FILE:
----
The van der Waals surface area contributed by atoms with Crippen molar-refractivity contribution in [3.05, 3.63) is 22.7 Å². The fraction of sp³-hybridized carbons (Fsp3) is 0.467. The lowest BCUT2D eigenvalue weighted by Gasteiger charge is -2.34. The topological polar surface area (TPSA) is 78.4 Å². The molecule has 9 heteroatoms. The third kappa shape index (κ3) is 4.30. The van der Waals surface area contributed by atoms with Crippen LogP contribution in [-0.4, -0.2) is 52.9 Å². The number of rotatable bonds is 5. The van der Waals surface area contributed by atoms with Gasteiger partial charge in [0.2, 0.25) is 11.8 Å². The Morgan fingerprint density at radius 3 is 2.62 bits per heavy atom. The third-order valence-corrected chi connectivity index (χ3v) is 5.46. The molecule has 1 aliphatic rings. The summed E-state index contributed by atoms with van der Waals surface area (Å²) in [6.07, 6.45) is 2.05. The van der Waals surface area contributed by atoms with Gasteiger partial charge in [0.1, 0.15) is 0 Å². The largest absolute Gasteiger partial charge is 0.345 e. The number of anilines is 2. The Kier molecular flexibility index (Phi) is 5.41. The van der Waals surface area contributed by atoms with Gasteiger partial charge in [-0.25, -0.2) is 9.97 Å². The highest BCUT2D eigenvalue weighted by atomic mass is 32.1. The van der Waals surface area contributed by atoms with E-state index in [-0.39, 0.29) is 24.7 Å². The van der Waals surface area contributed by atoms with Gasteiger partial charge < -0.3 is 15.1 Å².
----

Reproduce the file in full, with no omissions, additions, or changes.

The van der Waals surface area contributed by atoms with Crippen molar-refractivity contribution in [3.05, 3.63) is 22.7 Å². The fraction of sp³-hybridized carbons (Fsp3) is 0.467. The lowest BCUT2D eigenvalue weighted by Gasteiger charge is -2.34. The topological polar surface area (TPSA) is 78.4 Å². The molecule has 9 heteroatoms. The third kappa shape index (κ3) is 4.30. The van der Waals surface area contributed by atoms with Crippen LogP contribution in [-0.4, -0.2) is 52.9 Å². The number of rotatable bonds is 5. The van der Waals surface area contributed by atoms with Gasteiger partial charge in [0.2, 0.25) is 11.8 Å². The Morgan fingerprint density at radius 3 is 2.62 bits per heavy atom. The third-order valence-corrected chi connectivity index (χ3v) is 5.46. The molecule has 1 aliphatic rings. The summed E-state index contributed by atoms with van der Waals surface area (Å²) in [6.07, 6.45) is 2.05. The van der Waals surface area contributed by atoms with Gasteiger partial charge in [0.1, 0.15) is 0 Å². The largest absolute Gasteiger partial charge is 0.345 e. The number of anilines is 2. The Kier molecular flexibility index (Phi) is 5.41. The van der Waals surface area contributed by atoms with Gasteiger partial charge in [-0.25, -0.2) is 9.97 Å². The highest BCUT2D eigenvalue weighted by atomic mass is 32.1. The van der Waals surface area contributed by atoms with E-state index in [-0.39, 0.29) is 24.7 Å². The van der Waals surface area contributed by atoms with Gasteiger partial charge < -0.3 is 15.1 Å².